Beans I Use
In general colombian coffee tends to have a slight hazelnut taste, a sharp aroma with rich body and a medium-to-high acidity. Supremos are the largest and highest quality Colombian coffee beans. Grown in the Andes mountains and probably the most popular in the world. This classic coffee is distinguished by its full body, rich flavour, and medium-high acidity. It’s perfect for drinking any time of day.
PERU SHB ORGANIC
The Peru SHB Organic is a sweet and fruity medium bodied coffee. Shade grown coffees like this one take more time to mature and, as a result, the bean’s natural sugar ripens longer for a richer and more intense flavour.
FAIR TRADE GUATEMALA SHB
Guatemalan coffees are revered as some of the most flavourful and nuanced coffees in the world. Strictly hard bean, European processed, or SHB EP coffee is an elegant cup: The fragrance very sweet! It is floral and fruited shifting to a mildly chocolate aromatic base with sugar cane sweetness. Cup flavours are very mild and the aftertaste is rather lingering, the appeal of this cup is its fine aromatics, and delicate, clean personality. The body is light but has a creamy texture. This is the classic, clean, Central American cup, refined, fragile, and seductive. Don’t expect flavours to leap out, rather, this is a coffee you can savour.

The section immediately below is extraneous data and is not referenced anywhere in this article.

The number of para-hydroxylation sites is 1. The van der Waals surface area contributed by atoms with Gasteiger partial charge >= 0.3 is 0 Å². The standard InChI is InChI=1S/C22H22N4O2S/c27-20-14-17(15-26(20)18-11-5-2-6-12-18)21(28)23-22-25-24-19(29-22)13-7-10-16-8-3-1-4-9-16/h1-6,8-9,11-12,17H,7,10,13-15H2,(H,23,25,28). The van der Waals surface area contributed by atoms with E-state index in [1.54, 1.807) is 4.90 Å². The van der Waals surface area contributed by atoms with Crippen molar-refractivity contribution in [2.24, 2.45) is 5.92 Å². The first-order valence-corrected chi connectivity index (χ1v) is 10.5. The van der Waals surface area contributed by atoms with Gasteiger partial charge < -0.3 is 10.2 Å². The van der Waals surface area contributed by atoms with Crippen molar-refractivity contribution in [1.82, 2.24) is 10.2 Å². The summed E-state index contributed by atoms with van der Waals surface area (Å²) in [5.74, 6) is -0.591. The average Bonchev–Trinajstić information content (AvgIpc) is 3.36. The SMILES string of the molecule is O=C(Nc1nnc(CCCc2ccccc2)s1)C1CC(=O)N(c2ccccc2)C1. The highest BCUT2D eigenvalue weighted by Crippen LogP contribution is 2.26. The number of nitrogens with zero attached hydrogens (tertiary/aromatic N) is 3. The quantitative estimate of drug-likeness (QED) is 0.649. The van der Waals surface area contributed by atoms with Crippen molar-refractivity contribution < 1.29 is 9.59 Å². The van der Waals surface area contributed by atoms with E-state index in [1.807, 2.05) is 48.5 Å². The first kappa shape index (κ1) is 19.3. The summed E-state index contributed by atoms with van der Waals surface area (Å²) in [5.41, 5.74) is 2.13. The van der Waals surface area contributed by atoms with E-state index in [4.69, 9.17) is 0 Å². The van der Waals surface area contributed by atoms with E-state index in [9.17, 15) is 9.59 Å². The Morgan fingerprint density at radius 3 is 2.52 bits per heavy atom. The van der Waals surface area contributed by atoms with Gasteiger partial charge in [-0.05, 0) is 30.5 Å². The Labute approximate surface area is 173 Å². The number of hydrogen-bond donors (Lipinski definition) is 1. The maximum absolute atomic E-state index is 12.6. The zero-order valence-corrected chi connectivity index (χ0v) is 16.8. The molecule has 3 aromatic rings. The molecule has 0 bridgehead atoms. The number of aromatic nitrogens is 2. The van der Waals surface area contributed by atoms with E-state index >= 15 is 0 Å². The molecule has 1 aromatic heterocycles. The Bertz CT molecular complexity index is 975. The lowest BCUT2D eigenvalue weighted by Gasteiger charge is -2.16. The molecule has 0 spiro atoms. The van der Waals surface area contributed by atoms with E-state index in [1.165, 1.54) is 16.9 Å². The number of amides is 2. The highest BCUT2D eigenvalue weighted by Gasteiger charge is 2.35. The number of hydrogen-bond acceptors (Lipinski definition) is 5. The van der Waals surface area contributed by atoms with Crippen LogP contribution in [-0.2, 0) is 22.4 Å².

DOMINICAN BANI FAIR TRADE ORGANIC
Bani is a city in the coffee producing region of Sierra Sur in Dominican Republic. Bani has been a trade name for coffee from the City of Bani. There are various micro-climates in Dominican Republic that produce beans with distinct physical and taste characteristics which have typical Caribbean characteristics, including rich earthy tones Generally more mellow and soft than Barahona.
Coffee farms in the Dominican Republic are mostly small—less than eight acres—and are spread throughout the country’s seven growing regions. Dominican specialty coffee is almost exclusively organically grown. An increasing number of farms have received organic certification by international organizations. The majority of it is also shade-grown, often under a canopy of native pine, macadamia and guava trees.
Depending on the altitude, the harvest usually begins in October or November and runs through June. Typically, coffee is picked by hand, just a little bit at a time, through the long growing season. Then the coffees for the specialty market are most commonly wet processed within a day of being picked and patio-dried.
Brazil Santos gourmet coffee beans are processed using the natural dry method. The coffee bean is dried inside the cherry so that some of the fruit’s sweetness is evident in the deliciously tasteful brewed cup of coffee.
Santos is the port much of the coffee travels through, it’s not a coffee region.
This is a lower grown bean, and as such, doesn’t have the crisp acidity associated with denser beans. It does have a medium-toned acidity that’s somewhat reminiscent of tobacco/spice on first taste, but gives way to more caramelly notes.